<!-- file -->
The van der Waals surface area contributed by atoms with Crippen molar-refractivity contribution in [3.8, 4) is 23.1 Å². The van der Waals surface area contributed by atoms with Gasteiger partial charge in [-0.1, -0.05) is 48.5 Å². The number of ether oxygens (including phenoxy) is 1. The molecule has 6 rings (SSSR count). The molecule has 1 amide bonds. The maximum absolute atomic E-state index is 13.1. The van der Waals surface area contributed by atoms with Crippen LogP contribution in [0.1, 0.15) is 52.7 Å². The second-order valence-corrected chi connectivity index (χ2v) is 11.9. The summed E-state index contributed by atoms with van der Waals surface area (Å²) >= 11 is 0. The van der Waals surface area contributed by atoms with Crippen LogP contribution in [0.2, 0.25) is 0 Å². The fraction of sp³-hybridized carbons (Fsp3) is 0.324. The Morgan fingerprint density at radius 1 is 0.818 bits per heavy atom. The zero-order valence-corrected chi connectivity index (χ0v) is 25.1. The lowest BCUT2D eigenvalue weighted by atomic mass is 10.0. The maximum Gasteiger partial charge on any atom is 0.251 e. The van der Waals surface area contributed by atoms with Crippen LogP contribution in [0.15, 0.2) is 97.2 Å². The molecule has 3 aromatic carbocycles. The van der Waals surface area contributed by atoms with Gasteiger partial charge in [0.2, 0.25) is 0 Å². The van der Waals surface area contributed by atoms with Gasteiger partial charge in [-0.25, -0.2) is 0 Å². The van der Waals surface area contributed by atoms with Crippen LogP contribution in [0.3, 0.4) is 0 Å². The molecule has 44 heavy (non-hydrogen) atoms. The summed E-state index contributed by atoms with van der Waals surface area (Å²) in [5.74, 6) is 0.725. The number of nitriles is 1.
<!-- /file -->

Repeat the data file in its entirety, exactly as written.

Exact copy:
The van der Waals surface area contributed by atoms with Crippen molar-refractivity contribution in [3.8, 4) is 23.1 Å². The van der Waals surface area contributed by atoms with Gasteiger partial charge in [-0.1, -0.05) is 48.5 Å². The number of ether oxygens (including phenoxy) is 1. The molecule has 6 rings (SSSR count). The molecule has 1 amide bonds. The maximum absolute atomic E-state index is 13.1. The van der Waals surface area contributed by atoms with Crippen LogP contribution in [0.1, 0.15) is 52.7 Å². The second-order valence-corrected chi connectivity index (χ2v) is 11.9. The summed E-state index contributed by atoms with van der Waals surface area (Å²) >= 11 is 0. The van der Waals surface area contributed by atoms with Crippen LogP contribution in [0.2, 0.25) is 0 Å². The fraction of sp³-hybridized carbons (Fsp3) is 0.324. The Morgan fingerprint density at radius 1 is 0.818 bits per heavy atom. The zero-order valence-corrected chi connectivity index (χ0v) is 25.1. The lowest BCUT2D eigenvalue weighted by atomic mass is 10.0. The maximum Gasteiger partial charge on any atom is 0.251 e. The van der Waals surface area contributed by atoms with Crippen LogP contribution in [0.15, 0.2) is 97.2 Å². The molecule has 3 aromatic carbocycles. The van der Waals surface area contributed by atoms with Gasteiger partial charge in [0.2, 0.25) is 0 Å². The van der Waals surface area contributed by atoms with Gasteiger partial charge in [-0.25, -0.2) is 0 Å². The van der Waals surface area contributed by atoms with Crippen LogP contribution in [0.3, 0.4) is 0 Å². The molecule has 44 heavy (non-hydrogen) atoms. The summed E-state index contributed by atoms with van der Waals surface area (Å²) in [5.74, 6) is 0.725. The number of nitriles is 1.